One of the biggest stressors to affect our sexual arousal is self-consciousness and insecurity. We’d all like to pretend we’re perfectly confident in everything we are and everything we do, but the reality is that’s unattainable – at least for the large majority of us. So, we put on a brave face and hide the things we think are our weaknesses. But when you’re laid out naked in front of someone – physically and emotionally – our insecurities might just get a little more of our attention. Body image issues, concern about the way we smell or taste, or even feelings of guilt can work their way in at the worst time and just fuck up your whole day.

Unfortunately, self-confidence doesn’t come from other people – it comes from within. That means it’s super, super hard for you to actually influence someone else’s way of thinking about themselves. The most obvious course of action would be to help dismantle the things she’s insecure about, but that’s not always a realistic expectation. Instead, try to keep the focus off of your sex life until you’ve helped her work through some of the issues. The added pressure of feeling like she needs to perform can lead to even more feelings of self-doubt – try not to make things harder on her!

She has negative associations with her sexuality.

In most cases, these negative associations come from a history of sexual or emotional abuse, or other instances when a person feels shame for their sexual arousal. It could be hard for her to open up about this part of her past, but it’s still a very real possibility that can get in the way of a healthy sex life. Even if it hasn’t been an issue in your relationship up until this point, traumatic memories often make their way back into our daily thoughts at some point, and we can’t always prevent them from getting in the way.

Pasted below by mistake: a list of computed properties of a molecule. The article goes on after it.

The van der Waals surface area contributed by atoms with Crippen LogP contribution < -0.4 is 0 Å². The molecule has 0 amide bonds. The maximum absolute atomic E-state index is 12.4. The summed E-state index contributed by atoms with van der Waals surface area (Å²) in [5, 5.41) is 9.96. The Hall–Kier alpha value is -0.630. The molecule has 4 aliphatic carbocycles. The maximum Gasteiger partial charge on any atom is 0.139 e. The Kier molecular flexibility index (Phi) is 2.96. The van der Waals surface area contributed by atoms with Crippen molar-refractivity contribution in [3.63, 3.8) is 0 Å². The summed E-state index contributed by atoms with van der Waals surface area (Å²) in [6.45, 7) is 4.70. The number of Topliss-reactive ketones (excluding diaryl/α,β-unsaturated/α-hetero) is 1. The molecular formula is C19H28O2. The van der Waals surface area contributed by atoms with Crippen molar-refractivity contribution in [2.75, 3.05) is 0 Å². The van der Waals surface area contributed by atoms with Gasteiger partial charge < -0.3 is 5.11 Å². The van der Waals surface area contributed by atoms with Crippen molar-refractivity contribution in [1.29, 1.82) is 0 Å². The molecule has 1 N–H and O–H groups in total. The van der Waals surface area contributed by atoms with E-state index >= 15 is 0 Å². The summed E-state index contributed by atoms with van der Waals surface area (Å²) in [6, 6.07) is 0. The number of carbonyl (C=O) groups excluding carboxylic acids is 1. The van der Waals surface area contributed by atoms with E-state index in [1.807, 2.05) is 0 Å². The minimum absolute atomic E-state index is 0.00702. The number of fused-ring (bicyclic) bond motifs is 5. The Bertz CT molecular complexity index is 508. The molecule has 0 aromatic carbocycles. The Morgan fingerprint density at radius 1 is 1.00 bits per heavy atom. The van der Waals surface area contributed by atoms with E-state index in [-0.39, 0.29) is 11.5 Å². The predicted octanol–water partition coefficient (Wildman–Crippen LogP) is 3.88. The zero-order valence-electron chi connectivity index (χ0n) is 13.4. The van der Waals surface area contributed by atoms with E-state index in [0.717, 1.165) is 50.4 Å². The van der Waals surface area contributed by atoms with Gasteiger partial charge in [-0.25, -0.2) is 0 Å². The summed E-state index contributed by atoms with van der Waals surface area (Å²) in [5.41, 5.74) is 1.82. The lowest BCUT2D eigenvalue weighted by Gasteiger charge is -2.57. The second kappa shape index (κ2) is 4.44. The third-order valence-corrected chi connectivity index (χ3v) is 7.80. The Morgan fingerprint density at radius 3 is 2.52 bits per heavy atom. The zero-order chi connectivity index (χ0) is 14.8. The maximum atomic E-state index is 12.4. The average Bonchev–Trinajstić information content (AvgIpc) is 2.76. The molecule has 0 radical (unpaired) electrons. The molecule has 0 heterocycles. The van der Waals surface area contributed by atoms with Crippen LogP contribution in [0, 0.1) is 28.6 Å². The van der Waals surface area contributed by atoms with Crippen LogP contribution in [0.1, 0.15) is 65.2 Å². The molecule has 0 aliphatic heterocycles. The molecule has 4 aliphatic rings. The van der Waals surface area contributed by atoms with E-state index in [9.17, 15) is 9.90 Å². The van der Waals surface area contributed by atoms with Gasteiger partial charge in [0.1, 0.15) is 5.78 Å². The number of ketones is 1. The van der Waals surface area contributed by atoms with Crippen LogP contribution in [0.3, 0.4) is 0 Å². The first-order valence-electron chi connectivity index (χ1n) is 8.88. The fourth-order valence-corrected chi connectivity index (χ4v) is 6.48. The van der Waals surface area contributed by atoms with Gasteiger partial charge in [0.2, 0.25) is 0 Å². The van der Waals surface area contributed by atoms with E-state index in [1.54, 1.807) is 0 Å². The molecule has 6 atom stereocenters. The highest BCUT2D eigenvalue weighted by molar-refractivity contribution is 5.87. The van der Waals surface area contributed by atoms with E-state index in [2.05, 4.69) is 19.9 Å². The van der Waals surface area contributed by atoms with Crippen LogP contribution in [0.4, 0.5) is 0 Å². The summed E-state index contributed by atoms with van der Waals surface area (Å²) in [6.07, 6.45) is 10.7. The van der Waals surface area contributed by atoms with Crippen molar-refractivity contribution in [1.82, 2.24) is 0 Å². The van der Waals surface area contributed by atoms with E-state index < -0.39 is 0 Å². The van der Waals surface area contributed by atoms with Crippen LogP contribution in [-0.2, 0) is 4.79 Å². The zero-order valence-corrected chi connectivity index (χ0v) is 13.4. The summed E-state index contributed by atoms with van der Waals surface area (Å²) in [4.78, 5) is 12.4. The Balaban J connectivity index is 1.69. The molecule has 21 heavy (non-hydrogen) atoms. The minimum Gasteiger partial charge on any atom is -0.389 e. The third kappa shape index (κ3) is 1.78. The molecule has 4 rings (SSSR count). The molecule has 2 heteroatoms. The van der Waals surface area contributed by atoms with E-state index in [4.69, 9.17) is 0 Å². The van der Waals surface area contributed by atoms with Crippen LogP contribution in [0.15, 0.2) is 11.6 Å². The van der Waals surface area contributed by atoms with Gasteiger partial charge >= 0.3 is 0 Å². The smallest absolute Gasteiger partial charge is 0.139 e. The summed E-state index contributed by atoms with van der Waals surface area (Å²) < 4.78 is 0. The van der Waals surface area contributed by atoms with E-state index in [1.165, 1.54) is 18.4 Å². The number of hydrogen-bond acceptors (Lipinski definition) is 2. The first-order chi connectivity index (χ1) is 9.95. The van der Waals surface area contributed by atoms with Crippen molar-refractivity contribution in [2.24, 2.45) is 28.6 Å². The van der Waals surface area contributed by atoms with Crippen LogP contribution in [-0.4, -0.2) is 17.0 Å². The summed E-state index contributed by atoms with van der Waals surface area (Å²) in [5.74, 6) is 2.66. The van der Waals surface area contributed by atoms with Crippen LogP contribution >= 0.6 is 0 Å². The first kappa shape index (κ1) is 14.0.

What does this negative feeling surrounding her sexuality mean for your sex life? In some cases, it may mean a change is required. If, for example, she has started to feel like sex is the only thing she has to offer, it might be helpful to take a step back from the sexual component and remind her how much she means to you in other ways. If the problem is instead that she can’t focus on enjoying herself because her mind is stuck on her past experiences, she might just need a little reminder that you’re not the person who hurt her before you. I know it can seem unfair to be blamed for something that someone else did, but the brain makes unwanted connections sometimes. Try to be patient with her.

What does all this mean?

All in all, female sexual arousal disorders are more common of a problem than we thought. We’re used to hearing about these problems in post-menopausal women, but there are a number of issues that can make a bigger difference on your arousal than just hormonal changes. You should try to be supportive of your girlfriend while she’s working things out, but that doesn’t mean you need to stay quiet about how it makes you feel.

Remember, the health of your sexual relationship requires that both of you are happy. Your partner may be unaware that her arousal problems are affecting you until you tell her. She might be too wrapped up in her own thing to even notice! Just make sure that you’re bringing it to her attention without losing your temper – your sex life shouldn’t be the entire basis of your relationship, and it’s unlikely to help anything if you make her feel like it is. You both deserve happiness – so go out and find it together!